“These safeguards were very important to us,” he said. “We could not and would not have reached even this initial framework agreement without all these strong safeguards against inappropriate control of the game of golf by the PIF.”

While the basic framework is vague about the future of LIV Golf, the parties spent a lot of time discussing it. On May 15, Ed Herlihy, chairman of the tour’s policy board, said in an email to Dunne that he had “raised the idea” Jay Monahan, the tour commissioner, “that you should oversee LIV going forward. He really liked that.” Dunne replied to Herlihy: “You and me.”

And Price sent Monahan some talking points on May 28 to address some long-standing PIF concerns, including the future of LIV. Price pointed out that “LIV Golf is important to PIF, but PIF, as a minority owner, has no decision-making authority … regarding LIV’s future.” He noted that the PGA Tour would effectively be majority owners of LIV, and the breakaway circuit’s fate would ultimately be determined by the board of directors of the new for-profit company — “where the PIF has a strong influence.”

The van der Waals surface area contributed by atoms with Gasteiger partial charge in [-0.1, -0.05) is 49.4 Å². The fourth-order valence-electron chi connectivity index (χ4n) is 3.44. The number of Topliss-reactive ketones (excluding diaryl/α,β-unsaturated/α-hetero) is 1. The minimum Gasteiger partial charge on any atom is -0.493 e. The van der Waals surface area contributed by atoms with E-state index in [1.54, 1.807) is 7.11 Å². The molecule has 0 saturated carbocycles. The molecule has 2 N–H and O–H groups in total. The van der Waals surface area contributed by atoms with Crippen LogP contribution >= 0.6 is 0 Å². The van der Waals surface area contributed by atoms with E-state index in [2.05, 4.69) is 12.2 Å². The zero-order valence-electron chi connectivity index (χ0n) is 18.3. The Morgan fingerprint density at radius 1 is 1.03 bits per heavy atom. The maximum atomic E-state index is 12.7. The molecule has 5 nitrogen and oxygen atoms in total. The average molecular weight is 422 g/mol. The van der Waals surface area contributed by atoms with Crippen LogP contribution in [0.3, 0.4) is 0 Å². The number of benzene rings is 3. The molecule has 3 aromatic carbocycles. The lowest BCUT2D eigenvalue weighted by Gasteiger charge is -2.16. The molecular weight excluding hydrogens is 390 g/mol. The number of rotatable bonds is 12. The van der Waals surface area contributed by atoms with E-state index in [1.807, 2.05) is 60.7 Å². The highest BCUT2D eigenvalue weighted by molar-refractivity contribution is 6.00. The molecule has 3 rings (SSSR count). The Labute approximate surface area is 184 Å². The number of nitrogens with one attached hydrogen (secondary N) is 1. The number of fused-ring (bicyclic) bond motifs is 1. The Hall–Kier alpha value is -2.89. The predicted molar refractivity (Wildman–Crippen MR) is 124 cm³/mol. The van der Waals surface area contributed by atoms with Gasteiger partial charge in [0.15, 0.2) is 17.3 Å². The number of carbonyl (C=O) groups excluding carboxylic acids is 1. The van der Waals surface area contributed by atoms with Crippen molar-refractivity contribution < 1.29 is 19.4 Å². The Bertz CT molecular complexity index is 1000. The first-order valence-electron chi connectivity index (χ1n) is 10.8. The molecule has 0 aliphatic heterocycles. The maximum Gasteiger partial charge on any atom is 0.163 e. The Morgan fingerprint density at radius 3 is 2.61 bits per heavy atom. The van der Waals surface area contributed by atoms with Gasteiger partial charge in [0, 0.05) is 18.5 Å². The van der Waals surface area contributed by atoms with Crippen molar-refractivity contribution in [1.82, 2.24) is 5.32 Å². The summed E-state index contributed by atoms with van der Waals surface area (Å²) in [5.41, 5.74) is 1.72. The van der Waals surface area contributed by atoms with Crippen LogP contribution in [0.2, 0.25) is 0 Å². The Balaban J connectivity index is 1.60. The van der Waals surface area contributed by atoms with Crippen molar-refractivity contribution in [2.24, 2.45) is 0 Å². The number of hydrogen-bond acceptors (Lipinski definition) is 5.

The documents reveal deliberations about how to publicize the deal – including planned phone calls to Woods and McIlory – which underscored the secrecy behind the negotiations. Michael Klein, the New York banker and longtime PIF adviser, suggested announcing the news in a “short, softball segment” with CNBC, as Monahan and Al-Rumayyan did on June 6.

“The worst thing we can do is have naysayers lead the chorus,” Klein wrote in an email to Dunne.

Since announcing the partnership, the PGA Tour has received pushback from several directions. Tour players said they were blindsided, the families of 9/11 victims said they were duped, and lawmakers have vowed to investigate the genesis of the deal while investigating the tour’s tax-exempt status. Dunne said in his written statement that the tour “clearly did not do a good enough job of explaining the limited scope” of the original agreement.